Anyhow, point 1: "This is an RCT comparing FITNET-NHS with Activity Management for paediatric CFS/ME." RCT means randomised-controlled trial and means participants (planned 700+ aged 11-17 years old) will be randomly placed in either the treatment arm of the study or the 'activity management' control group. Actually, the authors mention another important detail in respect of the study progression: "An internal pilot study will be conducted with continuation of the trial based on achieving defined criteria." What this means is that certain criteria need to be met before the trial progresses, following a sort of pseudo-adaptive design. The stop criteria we are told are: "(1) the recruitment rate is substantially below target during the last 6 months of the internal pilot study and if the qualitative data suggests that we cannot improve recruitment by changing recruitment methods or (2) the qualitative data suggests that the interventions are not acceptable to participants." I've talked about recruitment rates in relation to trials run by some of the Baos authors before on this blog (see here). In terms of 'acceptability' of the interventions, well, the findings from Geraghty and colleagues  perhaps need airing in line with some of the history around the use of CBT in the context of CFS/ME. Will all of this affect recruitment rates? We'll see.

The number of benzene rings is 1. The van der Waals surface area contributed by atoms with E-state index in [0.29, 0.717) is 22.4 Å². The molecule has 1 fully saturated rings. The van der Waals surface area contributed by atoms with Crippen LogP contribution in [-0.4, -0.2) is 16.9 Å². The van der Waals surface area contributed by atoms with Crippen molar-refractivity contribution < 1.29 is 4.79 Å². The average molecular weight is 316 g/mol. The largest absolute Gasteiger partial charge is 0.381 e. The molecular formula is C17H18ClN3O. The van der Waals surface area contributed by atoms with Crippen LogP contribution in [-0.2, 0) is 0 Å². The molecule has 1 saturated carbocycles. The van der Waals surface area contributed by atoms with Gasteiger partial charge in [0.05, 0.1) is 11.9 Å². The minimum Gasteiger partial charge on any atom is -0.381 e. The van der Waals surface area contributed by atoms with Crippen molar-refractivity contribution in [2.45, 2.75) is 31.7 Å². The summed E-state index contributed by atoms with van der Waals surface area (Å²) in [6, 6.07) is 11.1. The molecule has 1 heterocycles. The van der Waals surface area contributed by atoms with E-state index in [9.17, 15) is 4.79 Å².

Point 2: Activity management (the comparator). There are various elements - mandatory, flexible, prohibited - that such activity management will include. Prohibited elements, I think, mean that specialist therapists cannot discuss in detail things like "feelings, beliefs and how they change" nor "feelings and their relationship with behaviour." Mandatory elements by contrast include finding a baseline level of activity, "to record time spent each day doing high-energy cognitive activities" and importantly: "Increasing activity by 10–20% each week." Yes, this is an active comparator that looks like it is expecting quite an increase in activity over the duration of the study. I think they call this graded exercise therapy (GET). All of this will be delivered on-line and participants will "receive treatment for 3 to 6 months." As you can see, things like recording activity levels (the ActiveME app is mentioned) is going to be predominantly (exclusively?) done via "paper/electronic diaries." I'm a little cautious of this method, and once again (see here) need to question why more objective activity trackers such as the wonderful technologies headed under the title of actigraphy are not being fully utilised with CFS/ME research in mind (see here for another example). Given also that the primary outcome measure is: "Disability measured using the Physical Function Scale (SF-36-PFS) at 6 months after randomisation", surely such actigraphic data would provide a really sound comparator to such subjective scoring?